The pairing of David Cronenberg and William S. Burroughs would seem to be the perfect combination. After all, both have long demonstrated an interest in obscure body horror, and indeed the Canadian filmmaker has often cited Burroughs as one of his indirect references. The end result, however, is unlike anything that could have been predicted: an immensely complex piece of work that combines the Cronenbergian style with material from Burroughs’ literature and elements of the author’s own life. Despite not wanting to get drawn into an attempt to compare the book with the film, a brief discussion of this matter is relevant to any review of the film, due to the unique approach taken by Cronenberg. With the book deemed “unfilmable”, Cronenberg wisely avoided trying to do such a thing; instead, his script combines elements of Burroughs’ life during the period in which he wrote Naked Lunch with ideas from the book itself and a number of Burroughs’ other novels, creating in “Bill Lee” a character who seems more or less to be a stand-in for Burroughs (Lee being his mother’s maiden name), and who inhabits a world that is a bizarre mixture of the book, Burroughs’ imagination and the various places in which he lived throughout his life.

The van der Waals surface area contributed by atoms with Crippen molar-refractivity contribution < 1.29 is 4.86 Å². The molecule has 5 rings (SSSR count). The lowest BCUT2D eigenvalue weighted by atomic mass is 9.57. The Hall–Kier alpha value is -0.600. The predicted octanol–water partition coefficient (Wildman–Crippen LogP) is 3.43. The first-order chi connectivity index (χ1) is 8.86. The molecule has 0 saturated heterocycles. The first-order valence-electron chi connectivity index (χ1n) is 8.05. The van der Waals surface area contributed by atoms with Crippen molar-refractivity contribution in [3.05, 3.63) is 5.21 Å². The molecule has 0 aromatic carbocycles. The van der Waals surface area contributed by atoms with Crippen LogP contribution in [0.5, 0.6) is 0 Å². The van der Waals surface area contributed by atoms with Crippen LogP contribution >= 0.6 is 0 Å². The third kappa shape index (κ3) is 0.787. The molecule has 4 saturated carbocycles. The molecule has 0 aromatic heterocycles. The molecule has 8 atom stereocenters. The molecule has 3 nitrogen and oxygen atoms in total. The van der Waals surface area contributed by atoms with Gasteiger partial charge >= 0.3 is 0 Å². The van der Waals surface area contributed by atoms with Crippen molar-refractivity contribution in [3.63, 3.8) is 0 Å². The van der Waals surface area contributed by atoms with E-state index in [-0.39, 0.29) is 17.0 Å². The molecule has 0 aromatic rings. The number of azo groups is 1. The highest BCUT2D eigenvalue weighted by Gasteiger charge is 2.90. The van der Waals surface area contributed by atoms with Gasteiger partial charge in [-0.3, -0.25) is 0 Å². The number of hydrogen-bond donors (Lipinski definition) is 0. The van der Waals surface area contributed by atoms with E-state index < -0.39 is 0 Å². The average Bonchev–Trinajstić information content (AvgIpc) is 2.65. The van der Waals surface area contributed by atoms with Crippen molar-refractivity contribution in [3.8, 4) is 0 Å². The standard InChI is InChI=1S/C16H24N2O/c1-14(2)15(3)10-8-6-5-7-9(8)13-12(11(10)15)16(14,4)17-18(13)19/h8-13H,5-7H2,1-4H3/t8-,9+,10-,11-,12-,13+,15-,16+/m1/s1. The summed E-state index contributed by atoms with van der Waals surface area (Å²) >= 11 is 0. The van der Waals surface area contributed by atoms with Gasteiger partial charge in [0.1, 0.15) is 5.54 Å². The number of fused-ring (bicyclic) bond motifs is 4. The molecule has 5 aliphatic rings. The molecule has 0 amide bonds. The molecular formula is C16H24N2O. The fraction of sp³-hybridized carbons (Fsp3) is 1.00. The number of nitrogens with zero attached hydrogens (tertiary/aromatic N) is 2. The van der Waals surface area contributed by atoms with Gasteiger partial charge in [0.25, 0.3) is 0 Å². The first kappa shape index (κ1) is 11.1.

In many ways I surprise myself in liking this film so much. Not only have I not read the original book, I have never sampled a single drug, the consumption of which seems to be a main focus of the movie and something that colours virtually every aspect of it. To some extent the film can be enjoyed purely for being weird, and that is not necessarily an inappropriate way in which to view it. Certainly, coming to terms with any movie in which substances such as “mugwump jism” figure heavily can be a little tricky, but there is more going on beneath the surface than simply attempting to make people laugh via obscure scatological references. Naked Lunch is about being trapped and unable to move on: Bill Lee shoots his wife but comes across a ‘reincarnation’ of her in Interzone; at the film’s climax he kills her too in a scene that plays out virtually identically to the one in which he shot his wife. Elsewhere in the film, Joan Frost is found to be writing the same phrase again and again: “All is lost”.